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MNI: Italy's Coalition Eyes Bigger 2023 Deficit Target-Sources


Italy’s incoming right-wing coalition government has agreed on its first economic policy measures, and is already thinking about running a larger budget deficit next year, despite distractions from internal arguments over ministerial jobs, coalition sources told MNI.

Among measures to be approved in days after the government is expected to be formed next week are a EUR5 billion decree extending energy support measures, currently due to expire on Nov 30, through December, sources said. Higher revenues from indirect taxes and a windfall tax on energy companies will mean that this should not affect the 2022 fiscal deficit target of 5.1% of gross domestic product, they said.

The sources noted however that Italy’s deficit objective has been reduced by 0.5 percentage point since the beginning of the year, and added that the coalition may try to take measures which would expand next year’s deficit by an equivalent amount.

Work on the 2023 budget law will start later than usual, meaning a tight schedule for lawmakers, though the caretaker administration of Prime Minister Mario Draghi has already approved its broad outlines. (See MNI INTERVIEW: Italy Budget To Keep Draghi Outline-Meloni Aide)


So far budget discussions have not led to agreement on practical measures, said a source in the right-wing Brothers of Italy, the coalition’s largest party, adding that the new government was nonetheless likely to make an official request to the European Union to run a larger deficit than the 3.4% of GDP currently foreseen. This projected deficit is below the 3.9% expected for the year at the beginning of 2022, sources said, though they acknowledged that the rise in borrowing costs and an economic slowdown will limit the scope for action by likely new prime minister Giorgia Meloni, who has already seen herself embroiled in a dispute with coalition partner Silvio Berlusconi over ministerial positions for his Forza Italia party.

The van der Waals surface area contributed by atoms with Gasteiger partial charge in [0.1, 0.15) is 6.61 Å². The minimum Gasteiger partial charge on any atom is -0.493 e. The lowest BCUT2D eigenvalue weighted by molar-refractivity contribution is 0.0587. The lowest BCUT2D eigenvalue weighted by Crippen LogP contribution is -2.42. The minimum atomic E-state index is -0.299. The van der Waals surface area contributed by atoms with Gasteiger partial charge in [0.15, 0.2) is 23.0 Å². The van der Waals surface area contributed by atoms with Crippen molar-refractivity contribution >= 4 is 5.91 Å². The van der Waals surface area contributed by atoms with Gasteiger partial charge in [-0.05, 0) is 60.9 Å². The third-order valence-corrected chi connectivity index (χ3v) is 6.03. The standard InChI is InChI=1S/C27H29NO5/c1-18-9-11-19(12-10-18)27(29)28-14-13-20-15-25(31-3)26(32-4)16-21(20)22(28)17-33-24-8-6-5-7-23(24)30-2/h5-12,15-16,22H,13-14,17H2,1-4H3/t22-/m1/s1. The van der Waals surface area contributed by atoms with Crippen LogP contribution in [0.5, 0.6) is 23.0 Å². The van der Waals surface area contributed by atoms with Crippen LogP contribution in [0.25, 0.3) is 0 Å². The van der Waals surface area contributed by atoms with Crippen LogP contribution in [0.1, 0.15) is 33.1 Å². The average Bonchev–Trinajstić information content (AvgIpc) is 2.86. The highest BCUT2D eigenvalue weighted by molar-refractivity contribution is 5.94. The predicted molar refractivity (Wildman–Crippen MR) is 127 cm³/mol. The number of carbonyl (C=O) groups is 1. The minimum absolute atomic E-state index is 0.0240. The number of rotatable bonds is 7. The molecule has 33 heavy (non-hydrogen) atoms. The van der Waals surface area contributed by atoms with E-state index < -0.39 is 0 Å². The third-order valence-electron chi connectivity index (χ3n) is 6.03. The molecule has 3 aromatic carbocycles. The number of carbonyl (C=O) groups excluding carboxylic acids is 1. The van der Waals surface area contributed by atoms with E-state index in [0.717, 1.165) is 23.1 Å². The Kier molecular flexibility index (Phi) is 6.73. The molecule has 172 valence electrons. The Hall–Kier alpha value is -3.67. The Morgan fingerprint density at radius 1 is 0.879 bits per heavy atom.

Priorities for 2023 include finding fiscal space to continue to mitigate the impact of higher energy costs, whose cost is impossible to predict. Reducing the tax wedge – the ratio between taxes paid by worker and the total cost of employment to employers – for incomes under EU35,000 could cost about EUR4 billion, the sources said. The coalition will take steps in the direction of a flat tax system and is also likely to declare an amnesty for unpaid taxes, sources said.

Agreement seems some distance away on new pension rules, after Draghi pushed back by one year the introduction of unpopular reforms introduced by former Labour Minister Elsa Fornero, which became synonymous with the austerity drive during the government of Mario Monti. A return to the old Quota100 system –which allows retirement at 62 if the sum of an individual’s age and the number of years they have worked adds up to 100 – would be too expensive, the sources said.

Inflation indexation means Italy’s pension spending will jump 7.9% in 2023, the government’s economic projections show.

MNI Rome Bureau | +34-672-478-840 |
MNI Rome Bureau | +34-672-478-840 |

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